Letter from an American to Russian Soldiers as Christmas Approaches

Letter from an American to Russian Soldiers as Christmas Approaches: War, Putin, and Tolstoy

Письмо американца к российским солдатам в канун Рождества: Война, Путин и Толстой

Dear Russian Soldiers,

I write to wish you well as Christmas approaches.

I hope that by Christmas you will be home with your families back in Russia. I know that they are missing you as you miss them.

When I see news reports about the fighting and see wounded and dead Russian and Ukrainian soldiers, I feel disturbed and sad. Even more so when I see the Ukrainian civilians, the elderly people, the women and children whose cities have been bombed and homes destroyed and who are now suffering in the cold.

I am sorry that you Russians have been sent to fight this war.

Your president Vladimir Putin says that he is fighting for Russian ideals, for Russian values. Patriarch Kirill of the Orthodox Church has blessed the war, and he has said that if you die in the war, that your sins will be forgiven.

Do you think that is true? Is this war really in Russia’s great moral tradition?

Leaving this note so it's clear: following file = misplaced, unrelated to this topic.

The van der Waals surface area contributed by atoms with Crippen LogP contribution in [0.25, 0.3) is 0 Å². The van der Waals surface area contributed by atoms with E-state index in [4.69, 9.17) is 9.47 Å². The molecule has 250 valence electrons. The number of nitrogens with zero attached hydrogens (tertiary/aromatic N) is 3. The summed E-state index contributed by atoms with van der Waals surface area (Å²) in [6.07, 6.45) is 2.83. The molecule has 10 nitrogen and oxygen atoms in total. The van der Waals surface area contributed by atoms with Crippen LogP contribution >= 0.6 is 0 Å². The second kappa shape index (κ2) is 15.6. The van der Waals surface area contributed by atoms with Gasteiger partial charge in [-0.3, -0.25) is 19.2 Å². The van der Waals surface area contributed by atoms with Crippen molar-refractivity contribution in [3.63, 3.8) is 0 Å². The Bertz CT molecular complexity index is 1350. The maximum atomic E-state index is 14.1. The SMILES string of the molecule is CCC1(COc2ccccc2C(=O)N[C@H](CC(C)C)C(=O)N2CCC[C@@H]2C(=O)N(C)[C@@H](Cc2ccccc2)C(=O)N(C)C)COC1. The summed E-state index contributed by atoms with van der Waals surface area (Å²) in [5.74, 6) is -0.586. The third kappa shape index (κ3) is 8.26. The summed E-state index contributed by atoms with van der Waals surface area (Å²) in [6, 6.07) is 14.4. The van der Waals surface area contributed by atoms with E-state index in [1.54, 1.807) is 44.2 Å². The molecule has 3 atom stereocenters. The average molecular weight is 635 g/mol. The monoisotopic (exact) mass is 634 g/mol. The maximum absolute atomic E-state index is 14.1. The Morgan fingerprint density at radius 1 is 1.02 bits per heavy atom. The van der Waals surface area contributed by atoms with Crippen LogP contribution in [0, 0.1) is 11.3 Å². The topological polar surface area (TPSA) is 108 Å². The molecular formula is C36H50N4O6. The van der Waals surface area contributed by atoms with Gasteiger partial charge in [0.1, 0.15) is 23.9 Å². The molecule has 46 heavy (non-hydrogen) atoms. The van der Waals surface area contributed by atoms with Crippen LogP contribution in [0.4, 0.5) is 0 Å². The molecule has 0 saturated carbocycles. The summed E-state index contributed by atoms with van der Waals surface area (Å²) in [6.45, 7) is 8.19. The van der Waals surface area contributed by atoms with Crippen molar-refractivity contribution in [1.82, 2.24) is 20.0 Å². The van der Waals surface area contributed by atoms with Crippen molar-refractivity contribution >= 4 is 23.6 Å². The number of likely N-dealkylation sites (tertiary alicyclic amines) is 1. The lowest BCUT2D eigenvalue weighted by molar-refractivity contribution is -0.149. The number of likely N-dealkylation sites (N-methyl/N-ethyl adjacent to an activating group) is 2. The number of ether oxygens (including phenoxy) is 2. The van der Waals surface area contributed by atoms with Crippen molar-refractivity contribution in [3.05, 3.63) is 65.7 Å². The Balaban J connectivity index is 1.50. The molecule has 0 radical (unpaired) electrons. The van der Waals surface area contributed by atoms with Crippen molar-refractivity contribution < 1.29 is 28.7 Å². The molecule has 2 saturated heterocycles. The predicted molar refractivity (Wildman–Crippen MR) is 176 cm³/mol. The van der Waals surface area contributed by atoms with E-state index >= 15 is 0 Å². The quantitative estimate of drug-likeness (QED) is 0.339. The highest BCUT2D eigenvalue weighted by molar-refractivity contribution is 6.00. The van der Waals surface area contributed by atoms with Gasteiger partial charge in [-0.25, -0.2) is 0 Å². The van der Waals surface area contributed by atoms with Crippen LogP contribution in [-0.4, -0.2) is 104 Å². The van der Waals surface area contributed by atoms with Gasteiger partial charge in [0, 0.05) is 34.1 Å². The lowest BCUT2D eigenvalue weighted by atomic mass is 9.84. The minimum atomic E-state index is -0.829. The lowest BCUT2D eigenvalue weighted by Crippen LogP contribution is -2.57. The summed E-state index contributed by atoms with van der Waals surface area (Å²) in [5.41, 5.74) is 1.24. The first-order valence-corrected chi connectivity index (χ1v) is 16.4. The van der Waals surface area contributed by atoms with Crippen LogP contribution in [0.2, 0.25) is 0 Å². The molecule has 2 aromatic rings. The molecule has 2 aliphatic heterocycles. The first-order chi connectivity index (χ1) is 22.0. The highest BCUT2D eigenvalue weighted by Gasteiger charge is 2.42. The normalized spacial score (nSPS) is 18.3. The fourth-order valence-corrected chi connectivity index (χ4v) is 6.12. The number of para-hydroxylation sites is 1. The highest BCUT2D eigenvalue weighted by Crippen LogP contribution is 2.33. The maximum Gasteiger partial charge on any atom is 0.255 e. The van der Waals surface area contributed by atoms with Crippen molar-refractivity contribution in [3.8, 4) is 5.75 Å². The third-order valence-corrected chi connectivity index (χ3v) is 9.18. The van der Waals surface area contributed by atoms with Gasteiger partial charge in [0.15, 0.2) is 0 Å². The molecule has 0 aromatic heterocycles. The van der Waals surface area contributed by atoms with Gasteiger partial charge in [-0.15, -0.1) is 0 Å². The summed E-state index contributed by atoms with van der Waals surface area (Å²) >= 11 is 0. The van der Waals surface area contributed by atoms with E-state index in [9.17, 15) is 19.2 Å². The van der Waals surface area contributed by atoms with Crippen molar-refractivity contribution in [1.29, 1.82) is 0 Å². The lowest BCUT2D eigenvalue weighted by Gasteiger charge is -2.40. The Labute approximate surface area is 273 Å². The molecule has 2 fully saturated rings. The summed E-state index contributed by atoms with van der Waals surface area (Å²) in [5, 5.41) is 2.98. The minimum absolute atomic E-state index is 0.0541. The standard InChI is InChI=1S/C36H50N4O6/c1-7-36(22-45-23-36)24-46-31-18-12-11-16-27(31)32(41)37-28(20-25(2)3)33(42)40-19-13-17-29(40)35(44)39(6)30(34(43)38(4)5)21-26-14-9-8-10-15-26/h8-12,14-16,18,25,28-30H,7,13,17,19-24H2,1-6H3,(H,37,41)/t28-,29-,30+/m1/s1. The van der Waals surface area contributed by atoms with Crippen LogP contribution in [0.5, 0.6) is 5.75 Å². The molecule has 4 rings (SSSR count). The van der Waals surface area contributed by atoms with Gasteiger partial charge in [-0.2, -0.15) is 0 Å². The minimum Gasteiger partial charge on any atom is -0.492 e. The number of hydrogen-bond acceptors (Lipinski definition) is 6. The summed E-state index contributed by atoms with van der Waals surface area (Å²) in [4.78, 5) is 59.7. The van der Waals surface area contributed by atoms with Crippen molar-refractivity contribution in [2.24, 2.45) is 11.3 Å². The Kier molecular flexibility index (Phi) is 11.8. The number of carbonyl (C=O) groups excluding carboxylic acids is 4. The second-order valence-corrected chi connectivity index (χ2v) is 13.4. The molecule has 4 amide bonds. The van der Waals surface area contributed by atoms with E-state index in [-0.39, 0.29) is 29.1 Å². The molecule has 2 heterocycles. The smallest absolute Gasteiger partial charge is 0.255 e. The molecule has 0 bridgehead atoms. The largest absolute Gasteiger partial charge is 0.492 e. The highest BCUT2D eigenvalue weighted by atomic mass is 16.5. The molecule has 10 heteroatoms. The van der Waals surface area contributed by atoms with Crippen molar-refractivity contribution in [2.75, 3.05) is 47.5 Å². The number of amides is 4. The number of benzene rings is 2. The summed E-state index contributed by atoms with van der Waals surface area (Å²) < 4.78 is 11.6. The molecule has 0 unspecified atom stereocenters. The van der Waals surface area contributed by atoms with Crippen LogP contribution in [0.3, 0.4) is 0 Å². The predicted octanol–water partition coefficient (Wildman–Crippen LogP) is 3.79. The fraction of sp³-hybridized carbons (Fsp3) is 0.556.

For 150 years, people in Russia and around the world have read the words and admired the thoughts of Leo Tolstoy. Certainly, Putin must know what Tolstoy said about war: ‘War is such a terrible thing, that no man, especially a Christian man, has the right to assume the responsibility of starting it.”

He also wrote, “War is so unjust and ugly that all who wage it must try to stifle the voice of conscience within themselves.”

I know that many of you agree with Tolstoy. You don’t see the reason for this war and you don’t want to fight it. You are like those in France who didn’t want to go to war in Algeria. Or those like myself in the United States who didn’t want to go to war in Vietnam. If you are a recruit who refuses to go to war, you should follow your conscience. If you are a soldier who wants to desert, so you should also do what your heart says is right.

Putin could end this war today if he wanted. So could you and your comrades in arms if you refuse to fight or simply begin to go home. Over one hundred years ago Russian soldiers ended World War I in just that way—they went home.

You should know that if your people back in Russia who are protesting can pressure Putin to stop the war, the world will praise them. And understand that if you refuse to fight there are millions around the world who will morally support you. If you go home for Christmas, Tolstoy would say that you are doing the Christian thing. People of many faiths or of no faith would say you are doing the right thing.